AI models have shown promise in many medical imaging tasks. However, our ability to explain what signals these models have learned is severely lacking. Explanations are needed in order to increase the trust in AI-based models, and could enable novel scientific discovery by uncovering signals in the data that are not yet known to experts. In this paper, we present a method for automatic visual explanations leveraging team-based expertise by generating hypotheses of what visual signals in the images are correlated with the task. We propose the following 4 steps: (i) Train a classifier to perform a given task (ii) Train a classifier guided StyleGAN-based image generator (StylEx) (iii) Automatically detect and visualize the top visual attributes that the classifier is sensitive towards (iv) Formulate hypotheses for the underlying mechanisms, to stimulate future research. Specifically, we present the discovered attributes to an interdisciplinary panel of experts so that hypotheses can account for social and structural determinants of health. We demonstrate results on eight prediction tasks across three medical imaging modalities: retinal fundus photographs, external eye photographs, and chest radiographs. We showcase examples of attributes that capture clinically known features, confounders that arise from factors beyond physiological mechanisms, and reveal a number of physiologically plausible novel attributes. Our approach has the potential to enable researchers to better understand, improve their assessment, and extract new knowledge from AI-based models. Importantly, we highlight that attributes generated by our framework can capture phenomena beyond physiology or pathophysiology, reflecting the real world nature of healthcare delivery and socio-cultural factors. Finally, we intend to release code to enable researchers to train their own StylEx models and analyze their predictive tasks.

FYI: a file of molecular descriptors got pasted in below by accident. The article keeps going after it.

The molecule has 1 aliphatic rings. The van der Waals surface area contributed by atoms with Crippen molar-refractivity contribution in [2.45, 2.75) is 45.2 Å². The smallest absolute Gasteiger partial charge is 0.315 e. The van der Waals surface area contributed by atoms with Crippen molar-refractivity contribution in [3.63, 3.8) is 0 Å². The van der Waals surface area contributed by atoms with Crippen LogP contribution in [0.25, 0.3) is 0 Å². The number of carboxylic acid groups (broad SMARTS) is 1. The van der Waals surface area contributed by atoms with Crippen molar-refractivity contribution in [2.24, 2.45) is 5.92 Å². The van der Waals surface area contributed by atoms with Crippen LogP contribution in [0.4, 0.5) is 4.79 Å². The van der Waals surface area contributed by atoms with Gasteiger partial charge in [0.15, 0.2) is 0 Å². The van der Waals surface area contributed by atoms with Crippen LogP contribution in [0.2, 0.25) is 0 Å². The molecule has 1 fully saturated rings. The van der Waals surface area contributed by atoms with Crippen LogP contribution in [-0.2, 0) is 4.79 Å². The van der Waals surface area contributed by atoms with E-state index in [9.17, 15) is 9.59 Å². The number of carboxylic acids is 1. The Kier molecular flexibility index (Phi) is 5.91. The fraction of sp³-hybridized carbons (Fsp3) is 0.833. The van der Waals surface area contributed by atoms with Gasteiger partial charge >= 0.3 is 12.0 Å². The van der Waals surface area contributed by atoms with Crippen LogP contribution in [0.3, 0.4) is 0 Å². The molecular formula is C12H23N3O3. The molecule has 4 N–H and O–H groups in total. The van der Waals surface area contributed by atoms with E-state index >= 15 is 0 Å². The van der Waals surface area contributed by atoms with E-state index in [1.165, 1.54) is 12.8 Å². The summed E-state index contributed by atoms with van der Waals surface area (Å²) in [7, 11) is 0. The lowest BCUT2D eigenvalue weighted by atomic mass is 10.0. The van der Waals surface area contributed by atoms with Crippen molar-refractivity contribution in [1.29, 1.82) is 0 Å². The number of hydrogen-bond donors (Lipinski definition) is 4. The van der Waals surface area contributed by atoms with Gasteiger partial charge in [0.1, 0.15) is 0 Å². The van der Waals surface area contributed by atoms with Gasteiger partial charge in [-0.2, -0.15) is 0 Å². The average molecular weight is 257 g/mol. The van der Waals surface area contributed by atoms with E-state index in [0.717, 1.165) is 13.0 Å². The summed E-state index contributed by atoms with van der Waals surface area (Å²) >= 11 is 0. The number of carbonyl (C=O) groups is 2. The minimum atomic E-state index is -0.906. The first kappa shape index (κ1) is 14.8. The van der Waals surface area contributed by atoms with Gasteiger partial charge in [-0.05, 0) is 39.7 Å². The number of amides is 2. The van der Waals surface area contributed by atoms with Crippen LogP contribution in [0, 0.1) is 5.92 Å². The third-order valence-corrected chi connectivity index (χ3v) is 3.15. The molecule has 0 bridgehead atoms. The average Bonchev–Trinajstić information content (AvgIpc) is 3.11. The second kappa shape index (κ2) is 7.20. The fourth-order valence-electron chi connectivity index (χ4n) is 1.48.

External eye photos were recently shown to reveal signs of diabetic retinal disease and elevated HbA1c. In this paper, we evaluate if external eye photos contain information about additional systemic medical conditions. We developed a deep learning system (DLS) that takes external eye photos as input and predicts multiple systemic parameters, such as those related to the liver (albumin, AST); kidney (eGFR estimated using the race-free 2021 CKD-EPI creatinine equation, the urine ACR); bone & mineral (calcium); thyroid (TSH); and blood count (Hgb, WBC, platelets). Development leveraged 151,237 images from 49,015 patients with diabetes undergoing diabetic eye screening in 11 sites across Los Angeles county, CA. Evaluation focused on 9 pre-specified systemic parameters and leveraged 3 validation sets (A, B, C) spanning 28,869 patients with and without diabetes undergoing eye screening in 3 independent sites in Los Angeles County, CA, and the greater Atlanta area, GA. We compared against baseline models incorporating available clinicodemographic variables (e.g. age, sex, race/ethnicity, years with diabetes). Relative to the baseline, the DLS achieved statistically significant superior performance at detecting AST>36, calcium<8.6, eGFR<60, Hgb<11, platelets<150, ACR>=300, and WBC<4 on validation set A (a patient population similar to the development sets), where the AUC of DLS exceeded that of the baseline by 5.2-19.4%. On validation sets B and C, with substantial patient population differences compared to the development sets, the DLS outperformed the baseline for ACR>=300 and Hgb<11 by 7.3-13.2%. Our findings provide further evidence that external eye photos contain important biomarkers of systemic health spanning multiple organ systems. Further work is needed to investigate whether and how these biomarkers can be translated into clinical impact.